Commodity Online A few months ago most analysts were skeptical about $1500 an ounce for gold by end of 2010, however, the recent rally in gold coupled with economic uncertainties have forced those who earlier disputed the bullish forecasts to jump on the bandwagon, according to Jeffrey Nichols, Senior Economic Advisor to Rosland Capital and Managing Director of American Precious Metals Advisors
US inflationary policies: The US monetary and fiscal policies are inflation. Official federal debt, now around $12.8 trillion is only a small part of Washington's actual obligations.Off-budget and unfunded future liabilities are another $108 trillio, Jeff Nicols said. So the end result would be higher inflation, currency depreciation and higher gold prices.
European crisis: Europe's sovereign debt crisis will continue to favour gold. The European Central Bank's loss of anti-inflationary credibility and the questionable future of the euro has diminished the European common currency's appeal as a reserve asset and dollar-substitute in the world economic order.
Central Banks and gold buying: Central banks have become net buyers since 2009 after several years of selling an average 400 tons per year. And official sector will continue to be net buyer of gold for years to come, Jeff Nichols said. Last year, the People's Bank of China (PBOC) announced it had been buying gold regularly from domestic mine production for several years - but did not report these purchases in its official reserve accounts.
Rising investment demand:Rising private-sector investment demand for gold from across the old industrialized world: Private investors in the United States and Europe, both individuals and institutions, are buying more gold reflecting the same concerns and fears that are driving central banks to accumulate the metal.Substantial physical investment demand is seen across Germany, Switzerland, France, the UK and other countries, Jeff Nichols said.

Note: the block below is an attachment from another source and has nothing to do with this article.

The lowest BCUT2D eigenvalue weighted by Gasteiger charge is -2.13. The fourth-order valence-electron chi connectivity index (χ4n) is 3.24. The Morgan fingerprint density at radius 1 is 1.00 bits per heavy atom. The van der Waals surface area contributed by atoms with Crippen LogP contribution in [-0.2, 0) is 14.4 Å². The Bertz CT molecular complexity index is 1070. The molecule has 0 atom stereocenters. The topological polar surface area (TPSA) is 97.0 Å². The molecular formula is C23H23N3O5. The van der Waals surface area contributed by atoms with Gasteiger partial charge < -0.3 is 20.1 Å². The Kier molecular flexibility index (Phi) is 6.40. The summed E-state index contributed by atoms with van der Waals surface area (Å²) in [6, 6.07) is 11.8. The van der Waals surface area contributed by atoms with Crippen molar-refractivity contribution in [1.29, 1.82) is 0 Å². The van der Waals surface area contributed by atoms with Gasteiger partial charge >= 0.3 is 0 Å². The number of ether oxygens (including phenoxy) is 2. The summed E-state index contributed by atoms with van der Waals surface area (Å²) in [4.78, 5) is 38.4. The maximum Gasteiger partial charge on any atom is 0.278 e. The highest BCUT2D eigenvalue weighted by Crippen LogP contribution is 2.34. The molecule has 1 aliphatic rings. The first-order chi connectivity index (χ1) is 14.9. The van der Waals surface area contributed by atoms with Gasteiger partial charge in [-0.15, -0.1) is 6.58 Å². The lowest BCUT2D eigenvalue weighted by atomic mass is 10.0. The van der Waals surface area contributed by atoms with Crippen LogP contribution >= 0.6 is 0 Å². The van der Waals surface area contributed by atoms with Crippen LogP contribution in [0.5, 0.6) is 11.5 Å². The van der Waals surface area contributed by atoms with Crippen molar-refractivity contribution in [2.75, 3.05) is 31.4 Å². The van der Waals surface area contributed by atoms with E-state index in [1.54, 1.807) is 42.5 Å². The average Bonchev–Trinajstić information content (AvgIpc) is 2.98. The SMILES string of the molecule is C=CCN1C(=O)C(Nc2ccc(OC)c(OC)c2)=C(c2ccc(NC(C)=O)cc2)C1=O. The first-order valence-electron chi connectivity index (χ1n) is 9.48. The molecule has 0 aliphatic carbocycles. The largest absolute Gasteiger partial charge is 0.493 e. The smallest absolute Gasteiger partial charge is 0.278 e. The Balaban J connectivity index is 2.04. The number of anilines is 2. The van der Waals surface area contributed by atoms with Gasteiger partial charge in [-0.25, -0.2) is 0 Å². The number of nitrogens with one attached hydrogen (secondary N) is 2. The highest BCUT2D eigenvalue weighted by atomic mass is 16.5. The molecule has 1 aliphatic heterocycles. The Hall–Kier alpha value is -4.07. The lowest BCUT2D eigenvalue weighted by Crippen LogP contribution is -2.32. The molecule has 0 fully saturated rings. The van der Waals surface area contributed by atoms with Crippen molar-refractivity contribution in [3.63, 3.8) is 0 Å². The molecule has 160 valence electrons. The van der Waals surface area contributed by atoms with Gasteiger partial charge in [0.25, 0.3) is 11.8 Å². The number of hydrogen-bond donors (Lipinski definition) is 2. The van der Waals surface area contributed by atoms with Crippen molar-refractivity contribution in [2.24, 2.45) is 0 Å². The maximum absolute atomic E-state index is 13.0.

India, China investment demand: Moderate growth in disposable personal incomes could result in rising gold purchases in China and India where gold is a preferred medium of investment and savings for households
Rise of ETFs: The growth of gold exchange-traded funds allow investors to purchase gold via an equity-like vehicle and there are more than 18 such frunds traded on many stock exchanges around the world- and a new gold ETF is just now being launched in Japan. Jeff Nichols said these new products and distribution channels will result in far more gold investment offtake in the years ahead, so much so that the potential future price is far greater than most analysts and investors today think reasonable.
Declining world gold-mine production: Global gold-mine production has been in a downtrend for decades. Despite a small uptick last year and possibly again this year, the fall in world mine output will continue for at least for the next five years or more.
The ebb in mine production reflects many factors, including the depletion of existing deposits, the continuing drop in ore grades, the decline in operating depths at many mines, the rise in energy and labor costs, the expense and time required to meet increasingly restrictive environmental regulations, unfriendly government attitudes toward foreign investment in some gold-producing countries, and the lack of financing available to many gold-mining exploration and development, Jeff Nichols concluded.